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Overview

Since the end of World War II, historians and psychologists have investigated the factors that motivated Germans to become Nazis before and during the war. While most studies have focused on the high-level figures who were tried at Nuremberg, much less is known about the hundreds of SS members, party functionaries, and intelligence agents who quietly navigated the transition to postwar life and successfully assimilated into a changed society after the war ended.

In A Nazi Past, German and American scholars examine the lives and careers of men like Hans Globke — who not only escaped punishment for his prominent involvement in formulating the Third Reich's anti-Semitic legislation, but also forged a successful new political career. They also consider the story of Gestapo employee Gertrud Slottke, who exhibited high productivity and ambition in sending Dutch Jews to Auschwitz but eluded trial for fifteen years. Additionally, the contributors explore how a network of Nazi spies and diplomats who recast their identities in Franco's Spain, far from the denazification proceedings in Germany.

Previous studies have emphasized how former Nazis hid or downplayed their wartime affiliations and actions as they struggled to invent a new life for themselves after 1945, but this fascinating work shows that many of these individuals actively used their pasts to recast themselves in a democratic, Cold War setting. Based on extensive archival research as well as recently declassified US intelligence, A Nazi Past contributes greatly to our understanding of the postwar politics of memory.

Product Details

ISBN-13: 9780813160566
Publisher: University Press of Kentucky
Publication date: 04/29/2015
Pages: 326
Product dimensions: 6.20(w) x 9.00(h) x 1.10(d)

About the Author

David A. Messenger, author of Hunting Nazis in Franco's Spain, is associate professor of history and director of the Global and Area Studies Program at the University of Wyoming.

Katrin Paehler is associate professor of history at Illinois State University and a contributor to Secret Intelligence and the Holocaust.

Table of Contents

List of Abbreviations vii

Introduction David A. Messenger Katrin Paehler 1

Part 1 Recast Identities in War Crimes Trials and Interrogations

1 Hans Globke at Nuremberg: Testimony as Rehabilitation, 1948-1949 Daniel E. Rogers 17

2 Auditioning for Postwar: Walter Schellenberg, the Allies, and Attempts to Fashion a Usable Past Katrin Paehler 29

3 "Bad Nazis and Other Germans": The Fate of SS-Einsatzgruppen Commander Martin Sandberger in Postwar Germany Hilary Earl 57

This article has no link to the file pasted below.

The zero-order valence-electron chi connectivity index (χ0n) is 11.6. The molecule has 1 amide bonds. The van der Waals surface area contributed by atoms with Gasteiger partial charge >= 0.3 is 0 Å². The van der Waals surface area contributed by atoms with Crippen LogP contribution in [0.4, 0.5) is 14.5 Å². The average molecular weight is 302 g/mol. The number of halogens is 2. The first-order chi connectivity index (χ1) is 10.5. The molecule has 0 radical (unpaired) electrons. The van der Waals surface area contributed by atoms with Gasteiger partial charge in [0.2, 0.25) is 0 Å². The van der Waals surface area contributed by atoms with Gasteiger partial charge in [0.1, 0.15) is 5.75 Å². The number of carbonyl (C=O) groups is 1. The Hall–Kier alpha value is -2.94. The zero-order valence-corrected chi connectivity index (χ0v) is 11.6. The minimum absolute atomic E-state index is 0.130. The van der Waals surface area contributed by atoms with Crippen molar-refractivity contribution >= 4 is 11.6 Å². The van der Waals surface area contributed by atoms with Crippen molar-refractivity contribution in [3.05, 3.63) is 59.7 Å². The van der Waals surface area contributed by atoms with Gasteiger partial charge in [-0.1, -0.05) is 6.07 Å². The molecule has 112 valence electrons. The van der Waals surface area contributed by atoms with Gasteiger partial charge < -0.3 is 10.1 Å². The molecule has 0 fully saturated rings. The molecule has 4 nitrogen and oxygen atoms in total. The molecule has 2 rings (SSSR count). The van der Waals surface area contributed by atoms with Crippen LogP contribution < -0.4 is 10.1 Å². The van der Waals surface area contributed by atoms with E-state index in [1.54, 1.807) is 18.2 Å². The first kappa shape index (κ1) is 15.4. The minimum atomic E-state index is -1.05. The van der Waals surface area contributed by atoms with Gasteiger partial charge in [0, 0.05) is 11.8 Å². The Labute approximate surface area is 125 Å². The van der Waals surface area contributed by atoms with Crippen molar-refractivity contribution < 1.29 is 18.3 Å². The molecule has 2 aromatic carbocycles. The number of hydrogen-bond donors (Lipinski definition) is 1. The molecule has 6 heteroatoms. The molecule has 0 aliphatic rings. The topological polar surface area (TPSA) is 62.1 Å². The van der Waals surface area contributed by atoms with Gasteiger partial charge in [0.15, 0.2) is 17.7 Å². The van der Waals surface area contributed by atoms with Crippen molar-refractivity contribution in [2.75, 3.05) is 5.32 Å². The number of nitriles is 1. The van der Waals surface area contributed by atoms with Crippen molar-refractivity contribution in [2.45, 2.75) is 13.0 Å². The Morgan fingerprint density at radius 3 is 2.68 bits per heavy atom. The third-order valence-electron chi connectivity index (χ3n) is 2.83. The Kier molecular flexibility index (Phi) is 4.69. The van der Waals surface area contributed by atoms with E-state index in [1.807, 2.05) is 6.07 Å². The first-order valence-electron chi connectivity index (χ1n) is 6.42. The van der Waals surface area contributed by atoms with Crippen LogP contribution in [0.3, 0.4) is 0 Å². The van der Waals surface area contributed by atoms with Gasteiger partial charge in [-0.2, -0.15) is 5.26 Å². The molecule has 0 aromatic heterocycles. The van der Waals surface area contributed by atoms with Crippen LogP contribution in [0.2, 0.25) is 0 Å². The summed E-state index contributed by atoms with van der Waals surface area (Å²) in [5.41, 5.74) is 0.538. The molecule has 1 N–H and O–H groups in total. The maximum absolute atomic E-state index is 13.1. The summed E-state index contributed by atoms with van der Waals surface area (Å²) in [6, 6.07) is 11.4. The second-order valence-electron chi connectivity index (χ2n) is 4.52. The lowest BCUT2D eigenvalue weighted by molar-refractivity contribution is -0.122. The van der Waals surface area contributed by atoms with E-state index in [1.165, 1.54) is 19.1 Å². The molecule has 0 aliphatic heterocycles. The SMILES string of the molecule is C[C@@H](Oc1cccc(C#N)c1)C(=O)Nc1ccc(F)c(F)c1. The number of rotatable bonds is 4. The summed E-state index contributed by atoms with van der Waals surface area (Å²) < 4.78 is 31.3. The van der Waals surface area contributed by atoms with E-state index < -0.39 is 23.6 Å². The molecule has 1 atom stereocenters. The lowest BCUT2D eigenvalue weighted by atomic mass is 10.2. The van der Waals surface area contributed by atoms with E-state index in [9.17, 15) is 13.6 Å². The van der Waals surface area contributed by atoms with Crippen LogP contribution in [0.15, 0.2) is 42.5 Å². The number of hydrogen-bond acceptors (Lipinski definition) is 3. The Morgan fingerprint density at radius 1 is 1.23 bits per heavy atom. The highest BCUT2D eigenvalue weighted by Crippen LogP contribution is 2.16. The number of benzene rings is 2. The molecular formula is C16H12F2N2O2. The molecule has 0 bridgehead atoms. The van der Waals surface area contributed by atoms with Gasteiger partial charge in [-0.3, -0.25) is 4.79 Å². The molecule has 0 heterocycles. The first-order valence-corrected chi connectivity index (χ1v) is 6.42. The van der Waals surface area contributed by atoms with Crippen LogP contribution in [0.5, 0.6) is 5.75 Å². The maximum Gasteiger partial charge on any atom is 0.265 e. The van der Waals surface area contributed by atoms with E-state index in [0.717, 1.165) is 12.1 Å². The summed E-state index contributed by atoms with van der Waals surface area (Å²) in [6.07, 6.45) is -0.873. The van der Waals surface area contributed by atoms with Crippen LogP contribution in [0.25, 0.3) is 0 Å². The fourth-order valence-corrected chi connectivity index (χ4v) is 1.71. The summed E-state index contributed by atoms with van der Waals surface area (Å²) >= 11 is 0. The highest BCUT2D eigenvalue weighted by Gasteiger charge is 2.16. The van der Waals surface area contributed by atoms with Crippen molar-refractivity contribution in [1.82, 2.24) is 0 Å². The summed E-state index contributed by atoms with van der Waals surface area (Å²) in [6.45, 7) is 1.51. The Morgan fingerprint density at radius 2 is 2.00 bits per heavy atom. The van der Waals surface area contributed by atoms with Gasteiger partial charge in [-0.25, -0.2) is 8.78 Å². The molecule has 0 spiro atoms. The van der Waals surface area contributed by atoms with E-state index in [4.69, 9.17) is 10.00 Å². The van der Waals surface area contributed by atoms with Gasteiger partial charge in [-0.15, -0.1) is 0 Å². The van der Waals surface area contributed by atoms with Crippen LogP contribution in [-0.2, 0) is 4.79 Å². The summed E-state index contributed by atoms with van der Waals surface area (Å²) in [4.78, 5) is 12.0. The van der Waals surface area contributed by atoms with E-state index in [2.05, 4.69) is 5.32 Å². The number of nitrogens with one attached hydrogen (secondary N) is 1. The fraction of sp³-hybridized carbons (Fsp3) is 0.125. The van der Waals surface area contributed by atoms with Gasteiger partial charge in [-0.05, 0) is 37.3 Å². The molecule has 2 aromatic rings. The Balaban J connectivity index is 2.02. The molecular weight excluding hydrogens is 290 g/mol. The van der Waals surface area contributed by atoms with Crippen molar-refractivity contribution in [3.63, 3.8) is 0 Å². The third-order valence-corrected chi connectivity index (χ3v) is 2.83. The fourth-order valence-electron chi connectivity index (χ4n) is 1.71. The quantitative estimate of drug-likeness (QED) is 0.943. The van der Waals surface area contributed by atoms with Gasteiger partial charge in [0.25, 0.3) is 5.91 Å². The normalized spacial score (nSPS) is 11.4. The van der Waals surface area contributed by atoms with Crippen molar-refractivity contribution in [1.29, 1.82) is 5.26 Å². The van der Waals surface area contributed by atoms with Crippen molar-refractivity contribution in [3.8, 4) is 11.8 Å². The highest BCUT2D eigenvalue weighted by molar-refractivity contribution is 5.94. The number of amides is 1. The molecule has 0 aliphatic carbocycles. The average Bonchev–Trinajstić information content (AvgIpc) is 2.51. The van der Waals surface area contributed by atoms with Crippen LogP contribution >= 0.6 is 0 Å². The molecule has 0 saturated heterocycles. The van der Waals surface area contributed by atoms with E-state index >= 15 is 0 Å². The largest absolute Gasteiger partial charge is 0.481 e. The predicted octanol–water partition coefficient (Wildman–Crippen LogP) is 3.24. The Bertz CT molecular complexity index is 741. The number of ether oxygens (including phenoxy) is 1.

Part 2 Networks of Recasting

4 Petitions to Franco: Arguments and Identities of Ex-Nazis in the Effort to Avoid Repatriation from Spain, 1945-1950 David A. Messenger 85

5 Siegfried Zoglmann, His Circle of Writers, and the Naumann Affair: A Nazi Propaganda Operation in Postwar Germany Susanna Schrafstetter 113

6 German Diplomats and the Myth of the Two Foreign Offices Thomas W. Maulucci 139

7 Hitler's Military Elite in Italy and the Question of "Decent War" Kerstin von Lingen 169

Part 3 Unique Recastings in Postwar Germany

8 "I Am the Man Who Started the War": Alfred Naujocks and His Postwar Stories about His "Adventures" Florian Altenhöner 203

9 "A Man with a Wide Horizon": The Postwar Professional Journey of SS Officer Karl Nicolussi-Leck Gerald Steinacher 225

10 Revision of Life Story/Revision of History: Gertrud Slottke, from National Socialist Coperpetrator to Expellee Official Elisabeth Kohlhaas 249

11 The Gehlen Organization and the Heinz Felfe Case: The SD, the KGB, and West German Counterintelligence Norman J. W. Goda 271

Acknowledgments 295

List of Contributors 297

Index 301

What People are Saying About This

From the Publisher

"By drawing together case studies of heretofore unknown or under-researched individuals, this book provides a host of insights into how former Nazis — most of them with unsavory and even violent pasts — integrated themselves into West German society and politics. This rich and original book offers a number of surprises." — Jonathan Wiesen, author of Creating the Nazi Marketplace: Commerce and Consumption in the Third Reich


"These superb essays move our understanding of the postwar politics of memory forward in important ways. A Nazi Past will alter how we think about the ways former National Socialists, fascists, and collaborators reshaped their identities and how networks of the like-minded provided mutual assistance." — Steven Remy, author of The Heidelberg Myth: The Nazification and Denazification of a German University

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